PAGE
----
This made me think about how women are both set up to compete with each other, then promptly criticised and demonised for doing so by both feminists and sexists alike. Which in turn led me back (and yes I know I'm hopping across a lot of concepts today, but stick with me, I'm having a lot of thoughts) to my previous post on how polyamory seems to promote a more feminist view of relationships. When you're open to the idea of your lover finding other people (and if you're a largely heterosexual woman like myself, that means other women) attractive, you have to abandon the monogamous line of thinking that attention for other women must indicate a lack thereof for you, or that male approval of other women means the loss of such approval for you. And yes yes obviously in an ideal world no one would be seeking anyone's approval, but let's put that aside for now and acknowledge that in the real world we all do seek validation of our attractiveness, regardless of our gender or sexual orientation. Because it's nice to feel wanted and sexy, and it's especially nice to feel like someone wants to have sex with you, particularly when you would really like to have sex with them.
But it's not easy. These things don't come instinctively. For whatever reason, when my lover says "X Girl is hot", I don't immediately feel overwhelmed with happiness that X Girl's beauty is being appreciated by someone, or pleased for my lover that he is able to honestly express his sexuality in front of me. Instead, what I feel is insecure. I assume that a comparison is being made, and I'm coming out of it unfavourably. I feel worried, that my lover is going to find someone else whose physique is preferrable or superior to mine, and not like my body any more, or not like it as much as he did previously. I'm doing all the things that monogamy has taught me - seeing love, sexuality and affection as a zero-sum game, whereby one person's gain must mean another one's loss, demanding a version of my lover that doesn't exist, demanding behaviour that I myself cannot promise in return, and basically viewing the world of love and sex as one of scarcity. But I'm also doing all the things sexism has taught me - viewing another woman as a competitor, rather than a player on the same team, assigning an importance to both hers and my physical appearance that ranks it above everything else about us, and viewing male approval of that appearance as the most important/only opinion that counts. I'm also forgetting that one of the main reasons I'm polyamorous is because I'm a pretty intense appreciator of the opposite sex myself, and I reserve the right to express that without feeling guilty or like a monster for it (as I did for many years in mono relationships).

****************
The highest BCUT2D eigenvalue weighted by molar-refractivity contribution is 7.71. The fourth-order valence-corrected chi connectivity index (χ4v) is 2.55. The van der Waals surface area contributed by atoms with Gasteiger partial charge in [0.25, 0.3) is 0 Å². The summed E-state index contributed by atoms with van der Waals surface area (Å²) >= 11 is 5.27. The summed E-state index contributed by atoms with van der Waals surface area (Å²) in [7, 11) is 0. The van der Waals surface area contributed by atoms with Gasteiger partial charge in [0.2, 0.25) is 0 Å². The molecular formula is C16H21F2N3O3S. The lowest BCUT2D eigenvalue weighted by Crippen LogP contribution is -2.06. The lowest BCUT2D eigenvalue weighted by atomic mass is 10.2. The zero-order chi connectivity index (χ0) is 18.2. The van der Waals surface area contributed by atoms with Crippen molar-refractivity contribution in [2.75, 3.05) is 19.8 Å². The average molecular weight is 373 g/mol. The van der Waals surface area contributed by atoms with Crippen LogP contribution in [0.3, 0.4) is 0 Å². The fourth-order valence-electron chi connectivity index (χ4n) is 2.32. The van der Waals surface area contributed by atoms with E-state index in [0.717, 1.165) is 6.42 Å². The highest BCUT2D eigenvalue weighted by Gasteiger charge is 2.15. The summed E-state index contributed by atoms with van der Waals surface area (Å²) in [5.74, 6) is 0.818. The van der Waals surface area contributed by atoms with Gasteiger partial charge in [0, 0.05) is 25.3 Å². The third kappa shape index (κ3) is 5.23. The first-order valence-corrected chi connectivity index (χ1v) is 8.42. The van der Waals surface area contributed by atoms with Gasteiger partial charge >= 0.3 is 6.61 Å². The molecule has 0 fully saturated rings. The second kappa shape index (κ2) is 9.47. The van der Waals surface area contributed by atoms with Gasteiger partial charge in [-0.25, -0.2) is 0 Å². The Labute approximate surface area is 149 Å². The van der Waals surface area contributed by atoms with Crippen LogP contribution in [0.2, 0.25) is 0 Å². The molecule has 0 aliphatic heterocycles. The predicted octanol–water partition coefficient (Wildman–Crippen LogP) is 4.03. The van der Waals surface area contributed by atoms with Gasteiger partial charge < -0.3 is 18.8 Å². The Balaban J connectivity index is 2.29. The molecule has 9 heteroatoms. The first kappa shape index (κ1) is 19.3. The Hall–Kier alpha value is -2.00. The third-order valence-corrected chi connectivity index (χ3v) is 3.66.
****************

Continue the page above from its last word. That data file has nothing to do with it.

So along with all the learning and growing that polyamory requires you to do in shaking off your monogamous conditioning, I think it also demands some feminist growth. It takes a lot of strength to always show solidarity to other women. Especially when, as I've found on my polyamorous journey, some of them are apt to judge, hate on or spread rumours about you for daring to be a woman who will not settle down with one man. I've had moments when I'm very tempted to wreak the kind of havoc on others' personal lives that they have tried to do to me, and even though I know that walking away from such temptation and being 'the bigger person' is the right thing to do, it still feels bittersweet when it would be so easy to hurt those hypocrites the way they are trying to hurt me. Being ethical does not always feel like its own reward, but I have to believe in the long game, and believe that trying to take down other women simply because they cannot get their heads around the way I live, ain't feminism. Neither is hating on, or being jealous or suspicious of another woman who has done nothing wrong to me except attract the attention/appreciation of my male lover. A sexist society teaches me to see that woman as a competitor, as a superior, up-herself bitch who I need to 'bring down'. Demanding a better society means that I need to drag myself up, and see that woman as just another flawed person trying to get on in this horrendous cultural pressure-cooker. The most feminist thing I can do is be kind towards that woman, and also kind to myself, by remembering that a compliment aimed at someone other than myself is not an insult to me by proxy.
Because that's sexism's greatest secret. When we start liking ourselves, and start liking other women, then we really do pose a threat, one so great that all sexists can think to do to mask their fear of female unity is to make jokes about catfights.